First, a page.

Duncan, also an associate professor in the Department of Population Health at NYU, went on to explain that one likely reason for their results is that people, not just parents, often look to others when judging characteristics like weight. As the average American has become heavier, so too has our perception of what healthy weight looks like in comparison. And other research has found a similar misjudging effect when asking people to guess their weight themselves. But the authors also believe that their results demonstrate a profound lack of communication between the medical community and parents, as many had little understanding of what the standard weight and height for their child should be.

In an accompanying editorial for Childhood Obesity, Editor-in-chief Dr. David Katz lamented what he has coined "oblivobesity." "We do not always fix what we know to be broken, but we virtually never fix what we are overlooking — whether at the personal level or that of our culture," he wrote. Katz also noted that weight obliviousness can cut both ways, with normal weight individuals, especially women, judging themselves to be too heavy and going on unnecessary diets or developing eating disorders.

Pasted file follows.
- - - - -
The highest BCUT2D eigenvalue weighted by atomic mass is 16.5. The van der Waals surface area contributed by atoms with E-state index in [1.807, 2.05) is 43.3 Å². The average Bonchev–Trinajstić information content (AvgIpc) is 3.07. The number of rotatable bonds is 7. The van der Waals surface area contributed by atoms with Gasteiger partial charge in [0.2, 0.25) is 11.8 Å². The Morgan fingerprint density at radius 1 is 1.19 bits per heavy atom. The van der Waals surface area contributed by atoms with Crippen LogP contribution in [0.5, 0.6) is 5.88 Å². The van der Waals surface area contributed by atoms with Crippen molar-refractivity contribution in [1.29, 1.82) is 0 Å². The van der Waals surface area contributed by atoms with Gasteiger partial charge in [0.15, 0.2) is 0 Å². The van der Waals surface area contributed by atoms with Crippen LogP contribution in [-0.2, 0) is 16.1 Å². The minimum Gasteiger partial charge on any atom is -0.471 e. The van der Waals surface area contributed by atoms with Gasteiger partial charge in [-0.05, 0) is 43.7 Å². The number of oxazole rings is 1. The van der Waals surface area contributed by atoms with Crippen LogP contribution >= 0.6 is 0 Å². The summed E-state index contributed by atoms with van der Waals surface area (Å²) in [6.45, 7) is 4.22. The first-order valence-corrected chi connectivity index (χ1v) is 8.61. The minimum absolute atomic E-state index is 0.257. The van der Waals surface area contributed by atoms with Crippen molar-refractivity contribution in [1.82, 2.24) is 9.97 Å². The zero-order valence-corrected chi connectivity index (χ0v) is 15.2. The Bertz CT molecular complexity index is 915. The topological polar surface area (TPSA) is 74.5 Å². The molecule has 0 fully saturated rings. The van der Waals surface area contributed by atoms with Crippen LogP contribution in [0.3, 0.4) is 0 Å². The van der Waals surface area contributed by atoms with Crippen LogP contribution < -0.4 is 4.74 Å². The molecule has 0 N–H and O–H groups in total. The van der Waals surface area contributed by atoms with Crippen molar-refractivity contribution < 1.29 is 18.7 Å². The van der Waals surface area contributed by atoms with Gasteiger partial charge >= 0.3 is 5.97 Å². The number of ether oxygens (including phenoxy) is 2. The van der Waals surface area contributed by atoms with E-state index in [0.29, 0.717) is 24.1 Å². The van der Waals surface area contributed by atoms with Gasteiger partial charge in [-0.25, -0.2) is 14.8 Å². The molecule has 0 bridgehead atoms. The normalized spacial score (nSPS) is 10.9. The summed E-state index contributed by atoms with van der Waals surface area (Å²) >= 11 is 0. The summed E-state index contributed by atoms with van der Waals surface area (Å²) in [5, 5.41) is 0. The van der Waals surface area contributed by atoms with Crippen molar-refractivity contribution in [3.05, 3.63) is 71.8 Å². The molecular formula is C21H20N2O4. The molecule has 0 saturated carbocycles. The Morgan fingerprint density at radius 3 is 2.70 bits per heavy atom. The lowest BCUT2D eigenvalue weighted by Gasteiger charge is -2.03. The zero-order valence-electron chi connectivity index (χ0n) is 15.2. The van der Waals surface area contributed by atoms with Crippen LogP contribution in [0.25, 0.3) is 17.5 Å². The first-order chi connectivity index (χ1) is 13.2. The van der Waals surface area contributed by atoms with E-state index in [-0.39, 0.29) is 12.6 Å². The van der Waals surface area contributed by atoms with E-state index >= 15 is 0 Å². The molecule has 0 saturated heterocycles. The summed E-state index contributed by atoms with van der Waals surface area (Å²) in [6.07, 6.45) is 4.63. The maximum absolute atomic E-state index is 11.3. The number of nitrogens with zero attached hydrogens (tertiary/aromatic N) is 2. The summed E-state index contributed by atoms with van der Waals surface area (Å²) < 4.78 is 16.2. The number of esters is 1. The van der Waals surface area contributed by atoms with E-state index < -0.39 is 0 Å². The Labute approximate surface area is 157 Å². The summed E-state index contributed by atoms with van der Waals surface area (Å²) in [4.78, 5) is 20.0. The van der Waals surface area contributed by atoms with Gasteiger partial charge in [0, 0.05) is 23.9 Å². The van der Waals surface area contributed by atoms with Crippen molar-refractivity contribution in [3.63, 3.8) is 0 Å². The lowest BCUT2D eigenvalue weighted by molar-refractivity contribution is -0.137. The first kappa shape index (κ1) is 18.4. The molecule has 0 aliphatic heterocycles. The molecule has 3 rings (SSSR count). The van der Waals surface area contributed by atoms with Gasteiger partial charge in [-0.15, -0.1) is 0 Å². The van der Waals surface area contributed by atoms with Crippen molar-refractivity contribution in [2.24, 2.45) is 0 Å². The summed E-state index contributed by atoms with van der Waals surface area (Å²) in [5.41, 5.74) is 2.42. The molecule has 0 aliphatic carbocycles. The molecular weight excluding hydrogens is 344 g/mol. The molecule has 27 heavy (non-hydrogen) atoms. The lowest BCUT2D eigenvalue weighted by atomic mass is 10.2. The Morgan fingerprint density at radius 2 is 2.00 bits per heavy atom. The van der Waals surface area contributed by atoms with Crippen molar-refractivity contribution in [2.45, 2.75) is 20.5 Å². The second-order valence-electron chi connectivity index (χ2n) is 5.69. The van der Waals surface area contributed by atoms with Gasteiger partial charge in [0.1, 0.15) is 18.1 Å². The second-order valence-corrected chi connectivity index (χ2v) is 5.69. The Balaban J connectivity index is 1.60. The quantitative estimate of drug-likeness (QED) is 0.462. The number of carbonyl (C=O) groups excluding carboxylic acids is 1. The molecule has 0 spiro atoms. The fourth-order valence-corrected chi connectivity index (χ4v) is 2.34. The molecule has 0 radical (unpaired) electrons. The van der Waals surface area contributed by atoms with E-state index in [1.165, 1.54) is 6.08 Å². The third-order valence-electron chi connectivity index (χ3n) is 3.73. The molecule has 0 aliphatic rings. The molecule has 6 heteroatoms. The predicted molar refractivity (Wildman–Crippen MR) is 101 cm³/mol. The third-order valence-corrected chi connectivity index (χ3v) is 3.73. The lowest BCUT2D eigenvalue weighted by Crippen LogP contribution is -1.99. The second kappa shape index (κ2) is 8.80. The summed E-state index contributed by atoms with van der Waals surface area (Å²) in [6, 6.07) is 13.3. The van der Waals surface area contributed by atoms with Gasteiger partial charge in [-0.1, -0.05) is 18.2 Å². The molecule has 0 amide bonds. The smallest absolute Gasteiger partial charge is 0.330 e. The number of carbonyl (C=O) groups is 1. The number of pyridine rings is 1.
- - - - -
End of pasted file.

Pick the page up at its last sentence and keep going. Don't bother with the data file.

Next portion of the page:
Still, he believes the answer will not be found by burying our collective heads in the sand and shying away from conversations about weight with our children, explaining that school initiatives to inform parents of their child's weight have been met with outrage and accusations of shaming both parent and child. But it’s a conversation that must involve a careful understanding of the larger societal context surrounding weight, Katz adds, "There is an alternative to oblivobesity that does not involve obsession with weight; that does not blame the victim; that does not ostracize the overweight child; and that does not imply bathroom scales measure anything important about human worth. That alternative is a focus on health and family, love, and the long term."

For both expert and parent, it appears to be a conversation that has to happen sooner rather than later.

Source: Duncan D, Hansen A, Wang W, et al. Change in Misperception of Child's Body Weight among Parents of American Preschool Children. Childhood Obesity. 2015.